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New State Database Helps Patients Figure Out Health Care Costs

Florey Institute
Creative Commons

Trying to figure out how much a medical procedure or treatment may cost can be time consuming and complicated, but Connecticut officials hope a new web tool may now make it easier for patients and their families.

The state Office of Health Strategy Tuesday launched a cost estimator tool on HealthscoreCT.com, a new website for health care quality and cost information. The estimator tool was designed to aid people in their medical decisions and give them a better idea of how health care pricing and coverage work.

“It’s going to help patients and their families better understand how the cost of services being offered by health care providers compares with other providers, and empower them to save their hard earned money,” Lt. Gov. Susan Bysiewicz said.

State officials worked with data analysts at UConn’s Analytics and Information Management Solutions group to collect and put together a database with information from the state’s All-Payer Claims Database, excluding data from Medicaid, Medicare and Medicare Advantage.

Search options and results are limited to non-emergency inpatient and outpatient services for about 50 different procedures and treatments. Users can look up a specific procedure, like a colonoscopy or spine MRI, and see the median amount paid out by health insurers to individual hospitals and providers for that medical service.

The median state price for a diagnostic colonoscopy in Connecticut is about $891, according to the database. But Rockville General Hospital in Vernon Rockville has one of the cheapest prices at $361 while Bristol Hospital reaches the top of the price range at about $2,077.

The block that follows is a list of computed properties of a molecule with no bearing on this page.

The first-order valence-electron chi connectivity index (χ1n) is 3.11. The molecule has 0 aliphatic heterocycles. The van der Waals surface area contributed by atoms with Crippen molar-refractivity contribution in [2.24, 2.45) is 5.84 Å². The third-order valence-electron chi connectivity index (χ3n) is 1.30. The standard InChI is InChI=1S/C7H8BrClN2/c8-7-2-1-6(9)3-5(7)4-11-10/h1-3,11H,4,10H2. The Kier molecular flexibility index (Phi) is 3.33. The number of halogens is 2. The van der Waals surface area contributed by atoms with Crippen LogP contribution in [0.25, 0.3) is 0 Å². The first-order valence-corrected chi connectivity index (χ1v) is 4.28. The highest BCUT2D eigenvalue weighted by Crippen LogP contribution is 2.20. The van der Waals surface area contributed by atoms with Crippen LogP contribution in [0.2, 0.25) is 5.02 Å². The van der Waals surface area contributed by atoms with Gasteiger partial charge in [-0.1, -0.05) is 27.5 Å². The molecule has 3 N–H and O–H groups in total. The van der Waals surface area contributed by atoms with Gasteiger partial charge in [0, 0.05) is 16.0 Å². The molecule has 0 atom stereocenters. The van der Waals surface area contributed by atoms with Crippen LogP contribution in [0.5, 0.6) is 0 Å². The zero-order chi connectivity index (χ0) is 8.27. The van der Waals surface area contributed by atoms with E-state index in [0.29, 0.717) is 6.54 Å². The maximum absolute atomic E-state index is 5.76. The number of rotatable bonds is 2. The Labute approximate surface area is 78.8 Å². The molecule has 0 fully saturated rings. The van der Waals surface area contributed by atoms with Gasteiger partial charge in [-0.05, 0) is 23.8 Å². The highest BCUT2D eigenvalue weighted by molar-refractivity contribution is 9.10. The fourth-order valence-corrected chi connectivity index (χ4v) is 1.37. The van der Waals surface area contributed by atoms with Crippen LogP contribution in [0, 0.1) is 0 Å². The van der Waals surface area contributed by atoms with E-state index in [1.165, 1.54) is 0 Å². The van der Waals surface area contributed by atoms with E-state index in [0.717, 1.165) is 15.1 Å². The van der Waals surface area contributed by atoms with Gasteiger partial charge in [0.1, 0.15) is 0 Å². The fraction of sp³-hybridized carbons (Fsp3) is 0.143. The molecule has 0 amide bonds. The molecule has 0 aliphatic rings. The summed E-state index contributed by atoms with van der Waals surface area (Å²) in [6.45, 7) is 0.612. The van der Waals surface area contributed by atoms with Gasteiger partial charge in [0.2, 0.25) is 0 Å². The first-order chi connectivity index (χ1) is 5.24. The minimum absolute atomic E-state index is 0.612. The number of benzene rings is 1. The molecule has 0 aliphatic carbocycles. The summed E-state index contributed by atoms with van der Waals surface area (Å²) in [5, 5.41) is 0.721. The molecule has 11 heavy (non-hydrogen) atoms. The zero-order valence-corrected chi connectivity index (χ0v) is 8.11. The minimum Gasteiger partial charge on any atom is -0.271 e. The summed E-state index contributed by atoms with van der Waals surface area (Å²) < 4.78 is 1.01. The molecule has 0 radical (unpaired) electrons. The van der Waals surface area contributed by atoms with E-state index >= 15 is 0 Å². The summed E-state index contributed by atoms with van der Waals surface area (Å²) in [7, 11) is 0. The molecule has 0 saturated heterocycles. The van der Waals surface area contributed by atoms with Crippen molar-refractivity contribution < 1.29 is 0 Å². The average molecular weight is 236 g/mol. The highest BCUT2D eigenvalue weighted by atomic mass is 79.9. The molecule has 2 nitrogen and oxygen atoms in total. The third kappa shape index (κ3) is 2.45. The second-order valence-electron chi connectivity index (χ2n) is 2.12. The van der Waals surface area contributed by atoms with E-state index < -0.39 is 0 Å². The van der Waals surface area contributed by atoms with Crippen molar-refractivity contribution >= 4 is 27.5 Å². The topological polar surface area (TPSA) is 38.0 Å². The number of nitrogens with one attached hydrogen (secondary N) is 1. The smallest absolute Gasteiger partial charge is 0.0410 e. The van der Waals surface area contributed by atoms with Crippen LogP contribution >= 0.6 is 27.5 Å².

Vicki Veltri, OHS executive director, said the database can be helpful, but the actual amount people may pay for a medical service varies greatly depending on their insurance carrier and policy type.

“How important it is, that no matter what you’re looking at on here, that you check with your carrier and provider on treatment options and costs,” Veltri said. “This is not a substitute for those discussions.”

Veltri said the whole idea behind creating HealthscoreCT.com was to increase transparency on health care costs and quality — it comes at a time when state and national leaders look at ways to slow down rising health care costs and prescription drug prices, as well as strengthen consumer protection laws against things like surprise or unexpected medical bills.

Nearly half of U.S. working adults said they could not pay an unexpected $1,000 medical bill within 30 days, according to a 2018 Commonwealth Fund survey. A University of Chicago survey showed that unexpected medical charges and billing has affected more than half of adults.

“We’ve got to take a look at the larger system, and we’ve got to figure out ways that we can drive the rate of growth of health care costs down,” Veltri said. “That has to happen, it has to happen for individuals to survive in the state, it has to happen for businesses to locate and thrive in the state, so this is just one piece of a very large puzzle.”

Connecticut officials said they intend to add more types of procedures and treatments to the database over time. They also hope to one day create a system where people can get estimates for medical and health services tailored to their individual insurance carriers and plans.

Nicole Leonard joined Connecticut Public Radio to cover health care after several years of reporting for newspapers. In her native state of New Jersey, she covered medical and behavioral health care, as well as arts and culture, for The Press of Atlantic City. Her work on stories about domestic violence and childhood food insecurity won awards from the New Jersey Press Association.
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